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Old Mar 09, 2012, 05:59 PM
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Need advice building a plane.

I've wanted a Sbach ever since I fist saw one and am trying to decide between these two:
The 39" "BX"
http://www.bestvaluerc.com/shop/shopexd.asp?id=325
http://www.rcgroups.com/forums/showthread.php?t=1484274

The 40" "SC"
http://www.bestvaluerc.com/shop/shopexd.asp?id=345
http://www.rcgroups.com/forums/showthread.php?t=1586679

I originally wanted the "bx" because it looked a little more durable but I don't think that is the case any more and would rather have the more scale looking "SC".

I already have my servos (http://www.ebay.com/itm/140374273434...#ht_2753wt_952) ordered. Those servos look comparable to the HS-65MG's but a lot cheaper and are digital so I should be able to get more than 90 degrees of travel out of them.

I am probably going with a 4A esc (http://www.hobbypartz.com/07e-c-platinum-40a.html). The 40A is probably way more than needed but it seems to be the smallest size with a built in 6V BEC. Or are there any other smaller switching ESC's with a built in 6 volt BEC. The HobbyWing I linked is switchable between 5.25 and 6V but I think 4.8 and 6V would be better. Then I could run on 4.8V to conserve battery when faster throws and higher torque isn't needed. Or would a smaller more appropriate sized ESC and a seperate BEC be better?

Batteries will be Gens Ace 25C in either 1000 or 1300mah.

Choosing a motor has been the most difficult for me so far. Matching kv's to props, etc... The recommended motor is the Dualsky XM2834CA-9 980Kv which weighs 70g. So I'm looking for other motors in the 70g range which are the:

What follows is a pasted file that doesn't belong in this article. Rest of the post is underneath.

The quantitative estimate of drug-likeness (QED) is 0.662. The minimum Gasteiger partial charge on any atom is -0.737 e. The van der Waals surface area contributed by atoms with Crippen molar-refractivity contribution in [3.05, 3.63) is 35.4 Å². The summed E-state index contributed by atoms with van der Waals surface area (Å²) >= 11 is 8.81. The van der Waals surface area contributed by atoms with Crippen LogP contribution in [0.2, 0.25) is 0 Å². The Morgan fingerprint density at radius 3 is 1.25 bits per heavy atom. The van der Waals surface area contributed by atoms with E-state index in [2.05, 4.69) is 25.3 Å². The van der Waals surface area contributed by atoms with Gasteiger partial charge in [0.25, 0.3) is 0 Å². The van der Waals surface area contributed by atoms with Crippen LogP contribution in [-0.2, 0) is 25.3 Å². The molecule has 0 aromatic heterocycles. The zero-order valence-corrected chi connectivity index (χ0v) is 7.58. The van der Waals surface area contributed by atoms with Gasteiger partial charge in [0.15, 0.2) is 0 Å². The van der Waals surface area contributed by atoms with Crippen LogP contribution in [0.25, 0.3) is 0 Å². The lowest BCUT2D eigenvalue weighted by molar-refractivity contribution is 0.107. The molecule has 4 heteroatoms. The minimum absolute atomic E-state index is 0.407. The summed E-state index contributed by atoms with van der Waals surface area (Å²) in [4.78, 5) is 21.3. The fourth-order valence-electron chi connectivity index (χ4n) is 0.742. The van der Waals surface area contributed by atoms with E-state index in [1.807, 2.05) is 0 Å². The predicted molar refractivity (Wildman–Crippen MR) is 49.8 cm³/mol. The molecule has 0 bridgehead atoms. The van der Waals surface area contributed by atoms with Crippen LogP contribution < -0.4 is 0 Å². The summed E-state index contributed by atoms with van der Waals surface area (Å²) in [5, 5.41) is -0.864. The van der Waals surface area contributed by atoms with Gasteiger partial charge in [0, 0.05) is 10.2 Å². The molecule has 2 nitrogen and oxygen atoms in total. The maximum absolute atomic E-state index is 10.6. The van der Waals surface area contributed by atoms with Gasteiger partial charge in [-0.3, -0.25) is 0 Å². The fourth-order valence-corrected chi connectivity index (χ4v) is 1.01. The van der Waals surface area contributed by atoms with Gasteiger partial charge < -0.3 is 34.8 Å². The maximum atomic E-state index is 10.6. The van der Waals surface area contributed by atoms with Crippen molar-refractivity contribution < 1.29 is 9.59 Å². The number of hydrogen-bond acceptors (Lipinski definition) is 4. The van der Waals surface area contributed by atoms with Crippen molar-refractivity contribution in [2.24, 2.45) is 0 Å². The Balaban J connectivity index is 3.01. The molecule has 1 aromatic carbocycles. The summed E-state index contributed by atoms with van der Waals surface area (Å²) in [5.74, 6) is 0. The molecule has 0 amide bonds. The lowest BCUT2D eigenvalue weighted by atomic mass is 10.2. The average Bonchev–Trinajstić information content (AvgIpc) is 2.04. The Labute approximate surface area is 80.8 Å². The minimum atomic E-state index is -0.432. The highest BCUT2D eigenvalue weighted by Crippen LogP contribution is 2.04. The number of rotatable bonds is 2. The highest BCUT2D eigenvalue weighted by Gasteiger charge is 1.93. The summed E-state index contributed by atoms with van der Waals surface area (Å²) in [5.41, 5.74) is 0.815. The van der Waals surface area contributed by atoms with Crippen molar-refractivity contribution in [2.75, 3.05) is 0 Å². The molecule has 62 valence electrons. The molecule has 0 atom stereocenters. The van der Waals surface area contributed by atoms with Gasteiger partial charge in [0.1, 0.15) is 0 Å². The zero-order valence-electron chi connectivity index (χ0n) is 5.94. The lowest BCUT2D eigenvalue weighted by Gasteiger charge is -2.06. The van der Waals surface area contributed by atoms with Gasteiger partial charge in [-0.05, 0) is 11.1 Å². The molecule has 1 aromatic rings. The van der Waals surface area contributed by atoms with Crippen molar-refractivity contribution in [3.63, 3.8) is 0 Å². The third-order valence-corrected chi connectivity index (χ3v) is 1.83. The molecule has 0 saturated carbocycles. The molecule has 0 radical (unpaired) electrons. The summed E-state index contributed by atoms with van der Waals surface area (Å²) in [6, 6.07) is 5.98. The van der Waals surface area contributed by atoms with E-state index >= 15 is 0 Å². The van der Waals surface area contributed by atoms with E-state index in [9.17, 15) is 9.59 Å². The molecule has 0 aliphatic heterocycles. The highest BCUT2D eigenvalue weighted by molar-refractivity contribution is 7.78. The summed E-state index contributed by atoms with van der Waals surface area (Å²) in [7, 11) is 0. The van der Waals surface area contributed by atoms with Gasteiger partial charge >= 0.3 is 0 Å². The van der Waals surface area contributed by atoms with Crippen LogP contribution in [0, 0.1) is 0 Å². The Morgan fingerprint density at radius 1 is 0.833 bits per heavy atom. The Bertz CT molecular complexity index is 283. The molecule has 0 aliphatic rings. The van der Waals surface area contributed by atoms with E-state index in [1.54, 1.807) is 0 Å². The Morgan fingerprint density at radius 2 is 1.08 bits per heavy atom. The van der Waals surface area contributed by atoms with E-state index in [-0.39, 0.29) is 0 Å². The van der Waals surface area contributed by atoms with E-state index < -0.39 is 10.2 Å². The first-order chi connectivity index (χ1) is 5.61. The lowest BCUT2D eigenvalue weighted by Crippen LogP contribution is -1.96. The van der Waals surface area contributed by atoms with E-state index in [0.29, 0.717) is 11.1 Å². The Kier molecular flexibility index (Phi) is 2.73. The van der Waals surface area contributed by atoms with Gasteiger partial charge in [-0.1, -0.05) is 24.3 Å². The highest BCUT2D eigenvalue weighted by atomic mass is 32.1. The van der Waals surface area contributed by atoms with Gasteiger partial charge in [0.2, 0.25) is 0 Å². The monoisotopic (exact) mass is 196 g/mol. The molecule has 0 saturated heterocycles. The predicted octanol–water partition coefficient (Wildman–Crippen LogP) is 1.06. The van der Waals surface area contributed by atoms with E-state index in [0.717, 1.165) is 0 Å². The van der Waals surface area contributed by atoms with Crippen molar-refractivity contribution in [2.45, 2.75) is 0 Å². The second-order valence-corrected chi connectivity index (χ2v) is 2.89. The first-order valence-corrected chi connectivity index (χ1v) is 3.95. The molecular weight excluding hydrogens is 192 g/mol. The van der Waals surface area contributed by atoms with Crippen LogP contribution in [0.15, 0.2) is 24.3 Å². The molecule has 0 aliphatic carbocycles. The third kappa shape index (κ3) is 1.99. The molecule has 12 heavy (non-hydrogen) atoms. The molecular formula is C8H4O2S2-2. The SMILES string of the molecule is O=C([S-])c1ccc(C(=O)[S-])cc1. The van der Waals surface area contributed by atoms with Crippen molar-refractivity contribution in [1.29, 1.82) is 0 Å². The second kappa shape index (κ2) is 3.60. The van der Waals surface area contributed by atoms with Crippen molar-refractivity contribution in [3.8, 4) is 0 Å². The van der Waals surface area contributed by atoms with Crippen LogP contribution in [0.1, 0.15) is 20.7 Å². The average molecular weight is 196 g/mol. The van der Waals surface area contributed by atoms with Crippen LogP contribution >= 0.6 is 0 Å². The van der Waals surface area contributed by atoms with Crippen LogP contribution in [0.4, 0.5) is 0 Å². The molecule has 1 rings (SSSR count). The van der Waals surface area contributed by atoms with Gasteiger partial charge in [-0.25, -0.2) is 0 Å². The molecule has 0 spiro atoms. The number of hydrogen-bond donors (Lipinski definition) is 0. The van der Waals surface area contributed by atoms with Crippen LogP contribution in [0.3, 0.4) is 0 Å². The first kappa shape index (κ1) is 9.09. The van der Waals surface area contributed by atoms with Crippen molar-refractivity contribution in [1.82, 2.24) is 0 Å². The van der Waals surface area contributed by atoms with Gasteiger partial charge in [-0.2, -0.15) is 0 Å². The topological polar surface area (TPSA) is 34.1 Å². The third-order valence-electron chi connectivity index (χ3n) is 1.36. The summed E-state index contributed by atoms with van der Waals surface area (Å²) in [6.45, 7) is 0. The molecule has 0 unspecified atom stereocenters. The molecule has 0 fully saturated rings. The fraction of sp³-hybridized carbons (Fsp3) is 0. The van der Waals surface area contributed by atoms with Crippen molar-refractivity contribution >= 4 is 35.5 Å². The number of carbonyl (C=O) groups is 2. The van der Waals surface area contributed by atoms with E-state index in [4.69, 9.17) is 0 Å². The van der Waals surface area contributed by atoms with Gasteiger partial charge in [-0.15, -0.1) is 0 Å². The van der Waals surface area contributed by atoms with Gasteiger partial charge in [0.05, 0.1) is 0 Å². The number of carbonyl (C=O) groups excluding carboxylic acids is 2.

Omega72
Hengli W2834-1100kv
Twisted Hobbys 1250kv Telink motor
I believe the same 1250kv motor but a lot cheaper.

After doing some research and playing with WebOcalc I think I've determined a APC 11x5.5 E would be the most efficient prop for this plane.



Is 1.4 to 1 about the best I can do with a 70g motor? I'd like around 2-2.5 to 1 I can't seem to get any slow fly props on WebOcalc but it's my understanding that you should only use them when you can't fit a larger prop. And that they'll make more thrust but at a higher amp draw.
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Old Mar 09, 2012, 06:25 PM
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This is with a 1100kv motor and 10 more amps.
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Old Mar 09, 2012, 07:31 PM
Lost but making good time
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miller,

Try 61.7 tip speed....46 thrust...35 amps...1000 Kv ...2.1/1 thrust

Regards,

Hankg
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Old Mar 09, 2012, 08:02 PM